Life has handed me lemons

One of the comments to my last entry said: “Billi, you are a master of making lemonade when life hands you lemons.” This was a note from Beth, who has followed my website since I climbed Mount Everest last year and it referred to me changing my plans from working for the UN in the summer to attempting Gasherbrum 2, the 13th highest mountain in the world, situated in the Karakorum.

Well, I had to hand the lemons back as I had to change my plans again, and rather than going to climb a mountain I have now got another job with the UN in Pakistan, which will keep me in Islamabad until the end of December 2010. It is a great opportunity, which I could not reject and even though my heart is bleeding that I cannot go to Gasherbrum 2 this season, mountains do not move and I hope to be going there in summer 2011.

Core at Lobuje Camp in spring this year

Sometimes things just do not pan out the way you are planning them and for me life is like a train journey. You buy a ticket for a destination but sometimes the train stops at a place that you really like and you just get off. However, it does not mean that you will not get to your final destination – it might just take a bit longer.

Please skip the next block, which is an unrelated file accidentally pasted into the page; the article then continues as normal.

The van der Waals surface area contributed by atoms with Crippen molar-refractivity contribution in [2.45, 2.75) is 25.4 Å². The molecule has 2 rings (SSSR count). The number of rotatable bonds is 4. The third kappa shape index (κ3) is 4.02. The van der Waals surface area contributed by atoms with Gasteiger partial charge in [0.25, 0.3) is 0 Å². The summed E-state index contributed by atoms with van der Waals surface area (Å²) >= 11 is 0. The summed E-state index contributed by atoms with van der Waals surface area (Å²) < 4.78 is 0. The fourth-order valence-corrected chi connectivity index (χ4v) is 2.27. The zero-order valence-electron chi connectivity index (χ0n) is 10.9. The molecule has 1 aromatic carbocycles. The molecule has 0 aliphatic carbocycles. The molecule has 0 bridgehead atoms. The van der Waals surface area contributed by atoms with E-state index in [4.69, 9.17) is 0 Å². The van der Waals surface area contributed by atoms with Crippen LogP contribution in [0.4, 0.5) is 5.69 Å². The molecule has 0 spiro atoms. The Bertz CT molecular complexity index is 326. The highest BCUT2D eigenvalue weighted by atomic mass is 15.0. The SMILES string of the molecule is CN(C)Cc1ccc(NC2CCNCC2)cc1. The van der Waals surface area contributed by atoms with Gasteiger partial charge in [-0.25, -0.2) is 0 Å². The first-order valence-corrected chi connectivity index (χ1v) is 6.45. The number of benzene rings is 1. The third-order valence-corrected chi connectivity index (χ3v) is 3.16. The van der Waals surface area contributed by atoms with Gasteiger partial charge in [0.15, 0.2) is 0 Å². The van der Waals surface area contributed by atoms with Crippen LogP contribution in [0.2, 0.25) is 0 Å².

The good news is that I will still be able to go to Manaslu in September as this was one of my conditions for taking the job. I was surprised – and pleased – to see that the parties involved accepted my request. So at the end of the day, I have the best of both worlds – I have a job for six months and I get to climb Manaslu in September!

MORE CORE

Another advantage of me staying in Islamabad is that I will be doing more CORE classes with Ale and I am just about to start teaching classes with her. It is something I really enjoy and I am keen to get more people involved, and staying here gives me the opportunity to work on that.

Coming back to Islamabad was actually a very pleasant experience as I received such a warm welcome, which made me feel very humble and grateful for having met such wonderful people here. Even the guard at my house flung his arms around me when I arrived from the airport, shouting: “Madam, you are back!” (Yes, they always call you madam here – if you are lucky that is, as sometimes they call me ‘Sir’.)

Pakistan is a country with wonderful and kind people. When I went for my first run on Saturday morning (it was about 38 degrees at 6.30am!!), the police officers at the checkpoint waved at me, saying: “Nice to see you again”. And even though it is sometimes not easy to live here as a woman, the warmth and kindness of most of the people here is just amazing and I had a good feeling to come back to this crazy place.

So, every moon has its silver lining and even though I will not get to see the Baltoro Glacier, Concordia or even reach the top of Gasherbrum 2 this summer, I am hoping to learn a lot more about this country and its beautiful people in the next six months. I will keep you posted.